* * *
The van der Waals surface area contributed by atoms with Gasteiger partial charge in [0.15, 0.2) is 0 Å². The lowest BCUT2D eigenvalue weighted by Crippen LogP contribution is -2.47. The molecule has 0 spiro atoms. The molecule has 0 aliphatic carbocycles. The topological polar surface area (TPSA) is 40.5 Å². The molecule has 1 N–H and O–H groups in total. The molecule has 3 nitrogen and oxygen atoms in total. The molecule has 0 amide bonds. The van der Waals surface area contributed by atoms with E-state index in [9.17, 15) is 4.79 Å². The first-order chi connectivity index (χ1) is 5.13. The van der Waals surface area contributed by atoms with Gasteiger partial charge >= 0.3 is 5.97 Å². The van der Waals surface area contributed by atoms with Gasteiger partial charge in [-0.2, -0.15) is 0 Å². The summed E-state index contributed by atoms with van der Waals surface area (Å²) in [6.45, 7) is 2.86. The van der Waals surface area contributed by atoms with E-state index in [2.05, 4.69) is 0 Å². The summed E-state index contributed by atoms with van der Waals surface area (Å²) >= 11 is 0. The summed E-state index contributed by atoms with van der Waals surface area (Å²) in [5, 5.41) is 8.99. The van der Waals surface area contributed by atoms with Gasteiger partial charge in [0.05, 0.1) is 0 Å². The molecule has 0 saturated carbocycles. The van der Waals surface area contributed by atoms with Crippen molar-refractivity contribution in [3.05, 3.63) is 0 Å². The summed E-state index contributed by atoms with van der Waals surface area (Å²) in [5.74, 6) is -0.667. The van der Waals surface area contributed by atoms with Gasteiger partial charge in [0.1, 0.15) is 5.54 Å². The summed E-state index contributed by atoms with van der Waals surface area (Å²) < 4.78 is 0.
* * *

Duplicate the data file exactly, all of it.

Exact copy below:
The van der Waals surface area contributed by atoms with Gasteiger partial charge in [0.15, 0.2) is 0 Å². The lowest BCUT2D eigenvalue weighted by Crippen LogP contribution is -2.47. The molecule has 0 spiro atoms. The molecule has 0 aliphatic carbocycles. The topological polar surface area (TPSA) is 40.5 Å². The molecule has 1 N–H and O–H groups in total. The molecule has 3 nitrogen and oxygen atoms in total. The molecule has 0 amide bonds. The van der Waals surface area contributed by atoms with E-state index in [9.17, 15) is 4.79 Å². The first-order chi connectivity index (χ1) is 5.13. The van der Waals surface area contributed by atoms with Gasteiger partial charge >= 0.3 is 5.97 Å². The van der Waals surface area contributed by atoms with Gasteiger partial charge in [-0.2, -0.15) is 0 Å². The summed E-state index contributed by atoms with van der Waals surface area (Å²) in [6.45, 7) is 2.86. The van der Waals surface area contributed by atoms with E-state index in [2.05, 4.69) is 0 Å². The summed E-state index contributed by atoms with van der Waals surface area (Å²) >= 11 is 0. The summed E-state index contributed by atoms with van der Waals surface area (Å²) in [5, 5.41) is 8.99. The van der Waals surface area contributed by atoms with Gasteiger partial charge in [0.05, 0.1) is 0 Å². The molecule has 0 saturated carbocycles. The van der Waals surface area contributed by atoms with Crippen molar-refractivity contribution in [3.05, 3.63) is 0 Å². The summed E-state index contributed by atoms with van der Waals surface area (Å²) in [5.74, 6) is -0.667. The van der Waals surface area contributed by atoms with Gasteiger partial charge in [0.1, 0.15) is 5.54 Å². The summed E-state index contributed by atoms with van der Waals surface area (Å²) < 4.78 is 0.